What Are The Symptoms Of A Bad Brake Caliper?

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It can’t be more frustrating seeing your car speed up even after applying the brakes. When this happens, you’ll be putting your life and other commuters on the line.

One of the culprits for failed brakes is faulty brake calipers. Generally, the brake components, including low brake fluid, come to mind when there’s a potential saga.

As the system that houses both the brake rotors and brake pads, the brake caliper can cause a lot of issues to the overall functioning of the braking system once it fails.

Specifically, the caliper is responsible for creating sufficient friction for clamping down on your car wheel and slowing down or stopping the vehicle. Once the wheels can’t spin, the car can’t move.

What Are The Symptoms Of A Bad Brake Caliper?

Once the brake calipers go bad, you will notice the following signs:

  • Leaking brake fluid
  • Squeaking Noise
  • Car Steers to one side when braking
  • Thinning brake pads
  • Clunking sound

In theory, brake calipers are designed to last the entire life of your vehicle. The part’s lengthy lifespan makes it different from brake pads or rotors that have a limit on their life span.

But like most things in life – where theory doesn’t translate to real-life experience -, the brake calipers can fail in the line of duty. Any fault to the brake calipers causes the brake pads to wear out too fast.

Just before I discuss each of these symptoms in detail, I must let you know how the brake calipers work. This will give you an insight into what to look out for when the braking system collapses.

Let’s examine how the calipers sync with other braking components to slow down your car or bring it to a final halt.

How Your Car Brake Calipers Work

The working mechanism of the braking system culminates in the works of the brake calipers. The mechanism is not complex to learn or know. The calipers activate the trigger that clamps down on your car wheels to slow down its rate of rotation.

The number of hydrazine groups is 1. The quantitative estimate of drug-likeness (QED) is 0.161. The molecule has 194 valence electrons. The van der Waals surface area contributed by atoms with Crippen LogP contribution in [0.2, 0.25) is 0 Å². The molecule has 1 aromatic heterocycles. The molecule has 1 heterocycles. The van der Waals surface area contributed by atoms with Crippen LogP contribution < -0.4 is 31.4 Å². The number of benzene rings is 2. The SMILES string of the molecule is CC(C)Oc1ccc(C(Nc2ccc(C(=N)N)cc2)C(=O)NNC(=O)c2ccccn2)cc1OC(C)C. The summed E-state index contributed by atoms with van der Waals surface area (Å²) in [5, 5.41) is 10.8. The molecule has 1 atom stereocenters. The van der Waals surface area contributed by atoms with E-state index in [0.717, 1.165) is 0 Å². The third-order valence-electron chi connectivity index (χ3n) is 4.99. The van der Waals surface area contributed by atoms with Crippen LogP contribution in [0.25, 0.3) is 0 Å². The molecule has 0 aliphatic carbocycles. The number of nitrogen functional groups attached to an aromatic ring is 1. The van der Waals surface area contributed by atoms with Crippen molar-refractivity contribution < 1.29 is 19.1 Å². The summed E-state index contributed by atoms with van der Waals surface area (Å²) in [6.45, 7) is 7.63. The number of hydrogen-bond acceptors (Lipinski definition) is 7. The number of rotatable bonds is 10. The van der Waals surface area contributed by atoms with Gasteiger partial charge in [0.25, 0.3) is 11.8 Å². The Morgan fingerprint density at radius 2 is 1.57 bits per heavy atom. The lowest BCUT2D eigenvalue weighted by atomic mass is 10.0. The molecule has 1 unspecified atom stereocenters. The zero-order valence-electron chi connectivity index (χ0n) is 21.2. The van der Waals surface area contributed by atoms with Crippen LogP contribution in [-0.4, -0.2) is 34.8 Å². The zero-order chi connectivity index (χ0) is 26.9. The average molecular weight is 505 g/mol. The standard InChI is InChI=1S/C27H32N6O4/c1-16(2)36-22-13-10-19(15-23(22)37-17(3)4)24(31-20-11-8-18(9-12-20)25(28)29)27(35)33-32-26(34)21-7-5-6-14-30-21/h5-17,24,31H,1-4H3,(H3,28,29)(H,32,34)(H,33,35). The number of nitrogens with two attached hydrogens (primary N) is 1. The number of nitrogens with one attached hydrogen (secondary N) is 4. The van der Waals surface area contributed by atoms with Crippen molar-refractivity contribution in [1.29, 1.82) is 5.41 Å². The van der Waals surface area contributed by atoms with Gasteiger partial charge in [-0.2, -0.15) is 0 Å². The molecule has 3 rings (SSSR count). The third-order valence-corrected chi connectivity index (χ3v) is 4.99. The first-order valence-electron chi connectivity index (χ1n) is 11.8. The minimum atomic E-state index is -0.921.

So, when you foot-hit the brake pedal, friction is generated to turn the wheels. The presence of the brake booster helps to amplify some force. The heat energy transfers the force to an internal piston located inside the master cylinder.

This conversion of heat energy to kinetic energy forces the brake fluid to come out. The fluid then passes through the brake lines before reaching each of the four vehicle wheels.

When this happens, the hydraulic fluid triggers the brakes to force the brake caliper to squeeze the brake disc. From there, the vehicle starts to slow down.

Furthermore, the calipers squeeze the brake pads toward the brake rotors as a proportional response to the force received from the master cylinder pump.

Continued squeezing contact between the caliper and the disc eventually makes the vehicle stop. There you have it.

Naturally, the brake calipers are designed to soak up a lot of heat which the braking system produces.

The continued production of the heat can cause the calipers to become rusty and contaminated. Ultimately, the heat can weaken or completely damage the caliper seals.

Symptoms of a Bad Brake Caliper Explained

Let’s examine the symptoms of a damaged brake caliper.

Leaking Brake Fluid

If the brake calipers are in bad condition, you’ll notice some brake fluid leaking away and dripping into the car tires. If you look onto the ground, the fluid will visibly be all over the place. The leaking fluid will occupy a wide spot on the ground.

Since most cars nowadays are designed with hydraulic pressure to operate, the pressure you exert on the brake pedal force the fluid to circulate and eventually get to the ground.

However, sticking brake calipers are not the only cause of leaking brake fluid. You may need to consult an experienced mechanic to be sure where the problem emanates from.

Squeaking Noise

Another visible symptom of a broken brake caliper is a squeaking noise. Usually, when the caliper freezes, some high-pitched squeaking noise will emanate from the affected side.

This metallic rubbing noise can be a result of damaged brake pads also. However, if the problem is caused by brake caliper failure, you’ll hear the noise only while driving.